Gender Inequality at YU: Men, It’s Our Problem Too
Earlier this month, in a speech delivered at the United Nations Headquarters, actor and UN Women Goodwill Ambassador Emma Watson launched the HeForShe campaign, a “solidarity movement for gender equality” that serves as a “formal invitation” for men to join in the efforts to end gender-based discrimination. In her speech, Watson argued that feminism—“the theory of the political, economic, and social equality of the sexes”—is not just a movement for women, but one for men too. According to the campaign’s website, HeForShe’s goal is to bring “together one half of humanity in support of the other of humanity, for the entirety of humanity.”
HeForShe arrives at a moment in popular culture and politics when feminism is more present than ever before. The past two years alone have seen the introduction of multiple campaigns such as “Lean In” and “Ban Bossy,” which promote gender equality in the workplace and combat negative perceptions of women and girls. At this year’s MTV Video Music Awards, pop singer Beyoncé stood proudly in front of a screen that read “Feminist” and received a standing ovation. At The New York Times, Roxane Gay’s “Bad Feminist”, an essay collection of cultural criticism that focuses on negative and damaging depictions of women in literature and entertainment, holds the thirteenth spot on the bestseller list. And this past summer in Congress, Senators Kirsten Gillibrand and Claire McCaskill introduced legislation that would penalize universities that fail to adequately handle cases of sexual assault.
In the midst of all these feminist campaigns and accomplishments, what marks HeForShe as a particularly significant event is the decision to make men the target audience of the movement. By creating a feminist campaign directed specifically at men, HeForShe extends, and rightly so, the responsibility for the advancement of women beyond women alone, placing a direct obligation on men to help end gender-based discrimination and inequality. HeForShe urges all men to review their lives, relationships, and communities to identify the ways in which gender inequality is perpetuated and how effective solutions can be found. And a quick glance at our own community of Yeshiva University shows that gender divides and differing educational and religious expectations for women and men are alive and well.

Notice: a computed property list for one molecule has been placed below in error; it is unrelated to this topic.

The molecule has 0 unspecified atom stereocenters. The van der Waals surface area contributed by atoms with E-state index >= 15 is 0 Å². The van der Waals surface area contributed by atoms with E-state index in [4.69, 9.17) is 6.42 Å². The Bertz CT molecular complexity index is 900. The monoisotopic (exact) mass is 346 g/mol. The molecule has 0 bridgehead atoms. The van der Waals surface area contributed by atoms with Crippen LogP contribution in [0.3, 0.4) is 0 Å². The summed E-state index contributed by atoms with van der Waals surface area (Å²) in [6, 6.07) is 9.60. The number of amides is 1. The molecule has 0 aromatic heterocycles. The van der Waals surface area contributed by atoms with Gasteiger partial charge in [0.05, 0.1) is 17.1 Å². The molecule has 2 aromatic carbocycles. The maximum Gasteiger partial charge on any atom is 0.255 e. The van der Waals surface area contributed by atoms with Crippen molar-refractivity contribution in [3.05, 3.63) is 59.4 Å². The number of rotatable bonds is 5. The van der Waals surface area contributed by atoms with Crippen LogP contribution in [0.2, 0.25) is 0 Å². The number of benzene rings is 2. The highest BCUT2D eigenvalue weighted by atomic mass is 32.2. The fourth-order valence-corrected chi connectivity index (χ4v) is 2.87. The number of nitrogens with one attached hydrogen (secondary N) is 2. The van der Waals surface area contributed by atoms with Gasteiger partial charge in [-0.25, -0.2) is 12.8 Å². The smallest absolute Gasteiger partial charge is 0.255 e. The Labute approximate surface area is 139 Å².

At the undergraduate level, majors and courses offered on the Wilf and Beren campuses still fall along “traditional” gender divides. Stern College offers many courses in Art, English, Women’s Studies, and human sexuality that simply do not exist at Yeshiva College. But when it comes to STEM education—particularly in math and computer science—Stern students are not privy to the same rigor and intensity in their education that their male counterparts enjoy. In the Jewish studies department, Stern students have limited access to the breadth of talmudic and halachic study that is so readily available to male students at Wilf. And when courses in Talmud are offered in Stern, students often have to choose between taking it or a taking a secular course—a decision that no male student in Yeshiva College would ever have to make. Additionally, in the arena of religious graduate programs, RIETS continues to gleam as the “crown jewel” of Yeshiva University, while GPATS, the Graduate Program for Women in Advanced Talmudic Study, faces budget cuts and changing curricula.
Gender inequality anywhere is unacceptable, but what makes gender inequality at Yeshiva University particularly damaging is that YU also serves as the theological and religious center for a large swath of contemporary Orthodoxy in America and around the world. RIETS is the largest program in the Americas that ordains Orthodox rabbis, and graduates from both the Beren and Wilf campuses fill religious educational positions throughout the country. If gender inequality exists both in academic and religious life at Yeshiva University, and the Orthodox environment on campus, you can bet it exists in the Orthodoxy and cultural norms that are disseminated by its graduates.